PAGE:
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Arch Osteoporos. 2018 Sep 14;13(1):97. doi: 10.1007/s11657-018-0508-7.

Combination of DXA and BIS body composition measurements is highly correlated with physical function-an approach to improve muscle mass assessment.

Author information

Department of Nutritional Sciences, University of Wisconsin-Madison, Nutritional Sciences Building, 1415 Linden Drive Suite 266, Madison, WI, 53706, USA.
Section of Healthy Longevity Researches, National Institute of Health and Nutrition, National Institutes of Biomedical Innovation, Health and Nutrition, Tokyo, Japan.
Department of Food Science and Nutrition, University of Minnesota-Twin Cities, Saint Paul, MN, USA.
University of Wisconsin Osteoporosis Clinical Research Program, Madison, WI, USA.
Department of Nutritional Sciences, University of Wisconsin-Madison, Nutritional Sciences Building, 1415 Linden Drive Suite 266, Madison, WI, 53706, USA.
Biotechnology Center, University of Wisconsin-Madison, Madison, WI, USA.



Fluid volume estimates may help predict functional status and thereby improve sarcopenia diagnosis.


Bioimpedance-derived fluid volume, combined with DXA, improves identification of jump power over traditional measures.


DXA-measured lean mass should be corrected for fluid distribution in older populations; this may be a surrogate of muscle quality.


Sarcopenia, the age-related loss of muscle mass and function, negatively impacts functional status, quality of life, and mortality. We aimed to determine if bioimpedance spectroscopy (BIS)-derived estimates of body water compartments can be used in conjunction with dual-energy X-ray absorptiometry (DXA) measures to aid in the prediction of functional status and thereby, ultimately, improve the diagnosis of sarcopenia.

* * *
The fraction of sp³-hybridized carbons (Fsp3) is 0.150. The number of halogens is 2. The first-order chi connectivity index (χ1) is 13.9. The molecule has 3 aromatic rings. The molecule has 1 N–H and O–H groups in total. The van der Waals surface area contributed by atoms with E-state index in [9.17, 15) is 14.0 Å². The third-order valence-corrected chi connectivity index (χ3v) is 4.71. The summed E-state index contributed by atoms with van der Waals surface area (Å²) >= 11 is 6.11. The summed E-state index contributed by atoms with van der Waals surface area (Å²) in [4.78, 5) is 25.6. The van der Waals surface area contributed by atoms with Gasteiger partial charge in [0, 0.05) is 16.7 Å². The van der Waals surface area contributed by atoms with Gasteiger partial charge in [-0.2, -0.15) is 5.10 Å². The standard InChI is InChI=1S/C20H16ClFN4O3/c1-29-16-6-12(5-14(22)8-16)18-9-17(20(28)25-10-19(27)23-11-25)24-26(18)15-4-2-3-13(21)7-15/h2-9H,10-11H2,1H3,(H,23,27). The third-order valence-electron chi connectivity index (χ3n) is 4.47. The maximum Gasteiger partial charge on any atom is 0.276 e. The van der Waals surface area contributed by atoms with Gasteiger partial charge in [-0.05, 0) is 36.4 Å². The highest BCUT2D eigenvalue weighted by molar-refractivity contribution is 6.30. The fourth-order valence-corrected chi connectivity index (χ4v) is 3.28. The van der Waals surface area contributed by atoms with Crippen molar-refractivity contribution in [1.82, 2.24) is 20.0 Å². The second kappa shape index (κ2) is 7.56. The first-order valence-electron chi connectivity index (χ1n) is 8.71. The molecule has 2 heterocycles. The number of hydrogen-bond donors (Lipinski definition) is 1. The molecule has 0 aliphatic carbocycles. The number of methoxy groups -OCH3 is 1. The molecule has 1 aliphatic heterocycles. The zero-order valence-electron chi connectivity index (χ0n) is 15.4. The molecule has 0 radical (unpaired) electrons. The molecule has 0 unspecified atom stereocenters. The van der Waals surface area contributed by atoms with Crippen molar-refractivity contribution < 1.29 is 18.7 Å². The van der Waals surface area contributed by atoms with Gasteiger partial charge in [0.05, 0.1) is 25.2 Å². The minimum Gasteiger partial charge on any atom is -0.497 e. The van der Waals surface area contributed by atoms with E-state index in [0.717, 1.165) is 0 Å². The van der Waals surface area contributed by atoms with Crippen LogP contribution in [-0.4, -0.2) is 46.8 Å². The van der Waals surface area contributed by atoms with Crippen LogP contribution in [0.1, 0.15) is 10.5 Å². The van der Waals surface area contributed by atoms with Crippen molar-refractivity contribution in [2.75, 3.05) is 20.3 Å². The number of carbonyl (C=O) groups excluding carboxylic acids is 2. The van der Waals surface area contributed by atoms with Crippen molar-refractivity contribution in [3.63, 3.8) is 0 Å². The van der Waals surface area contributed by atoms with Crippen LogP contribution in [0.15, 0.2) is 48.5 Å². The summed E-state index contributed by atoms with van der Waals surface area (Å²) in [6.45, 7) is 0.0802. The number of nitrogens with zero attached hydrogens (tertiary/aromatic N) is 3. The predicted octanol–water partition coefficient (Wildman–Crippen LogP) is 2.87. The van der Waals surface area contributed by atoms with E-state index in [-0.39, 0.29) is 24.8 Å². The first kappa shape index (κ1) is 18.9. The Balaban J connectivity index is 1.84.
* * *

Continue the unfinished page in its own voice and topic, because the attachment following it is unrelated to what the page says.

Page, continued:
Participants (≥ 70 years) had physical and muscle function tests, DXA, and BIS performed. Using a BMI correction method, intracellular water (ICWc), extracellular water (ECWc), and ECWc to ICWc (E/Ic) ratio was estimated from standard BIS measures. Jump power was assessed using jump mechanography.


The traditional measure used to diagnose sarcopenia, DXA-derived appendicular lean mass (ALM) corrected for height (ALM/ht2), was the least predictive measure explaining jump power variability (r2 = 0.31, p < 0.0001). The best measure for explaining jump power was a novel variable combining DXA ALM and BIS-derived E/Ic ratio (ALM/(E/Ic); r2 = 0.70, p < 0.0001). ALM/(E/Ic) and ICWc had the highest correlation with jump power and grip strength, specifically jump power (r = 0.84 and r = 0.80, respectively; p < 0.0001).


The creation of a novel variable (ALM/(E/Ic)) improved the ability of DXA to predict jump power in an older population. ALM/(E/Ic) substantially outperformed traditional lean mass measures of sarcopenia and could well be an improved diagnostic approach to predict functional status. DXA-measured ALM should be corrected for fluid distribution, i.e., ALM/(E/Ic); this correction may be considered a surrogate of muscle quality.


Bioimpedance spectroscopy; Extracellular water; Intracellular water; Muscle function; Muscle quality; Sarcopenia

[Indexed for MEDLINE]

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